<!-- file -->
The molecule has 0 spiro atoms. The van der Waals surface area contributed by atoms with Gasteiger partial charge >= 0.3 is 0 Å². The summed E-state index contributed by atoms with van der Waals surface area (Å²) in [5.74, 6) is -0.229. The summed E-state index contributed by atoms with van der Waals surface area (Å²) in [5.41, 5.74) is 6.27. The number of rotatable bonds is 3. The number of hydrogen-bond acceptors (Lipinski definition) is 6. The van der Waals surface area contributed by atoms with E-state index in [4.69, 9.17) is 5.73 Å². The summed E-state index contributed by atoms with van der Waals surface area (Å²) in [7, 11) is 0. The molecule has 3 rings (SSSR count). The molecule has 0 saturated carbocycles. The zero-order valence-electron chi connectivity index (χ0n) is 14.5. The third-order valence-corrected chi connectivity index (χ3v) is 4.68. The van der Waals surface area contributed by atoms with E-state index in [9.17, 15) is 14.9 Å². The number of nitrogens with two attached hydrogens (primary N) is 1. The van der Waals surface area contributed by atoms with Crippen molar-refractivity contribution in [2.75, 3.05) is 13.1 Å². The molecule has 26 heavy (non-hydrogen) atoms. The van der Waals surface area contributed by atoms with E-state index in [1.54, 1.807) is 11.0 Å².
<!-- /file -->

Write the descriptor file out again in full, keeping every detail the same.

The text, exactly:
The molecule has 0 spiro atoms. The van der Waals surface area contributed by atoms with Gasteiger partial charge >= 0.3 is 0 Å². The summed E-state index contributed by atoms with van der Waals surface area (Å²) in [5.74, 6) is -0.229. The summed E-state index contributed by atoms with van der Waals surface area (Å²) in [5.41, 5.74) is 6.27. The number of rotatable bonds is 3. The number of hydrogen-bond acceptors (Lipinski definition) is 6. The van der Waals surface area contributed by atoms with E-state index in [4.69, 9.17) is 5.73 Å². The summed E-state index contributed by atoms with van der Waals surface area (Å²) in [7, 11) is 0. The molecule has 3 rings (SSSR count). The molecule has 0 saturated carbocycles. The zero-order valence-electron chi connectivity index (χ0n) is 14.5. The third-order valence-corrected chi connectivity index (χ3v) is 4.68. The van der Waals surface area contributed by atoms with E-state index in [9.17, 15) is 14.9 Å². The number of nitrogens with two attached hydrogens (primary N) is 1. The van der Waals surface area contributed by atoms with Crippen molar-refractivity contribution in [2.75, 3.05) is 13.1 Å². The molecule has 26 heavy (non-hydrogen) atoms. The van der Waals surface area contributed by atoms with E-state index in [1.54, 1.807) is 11.0 Å².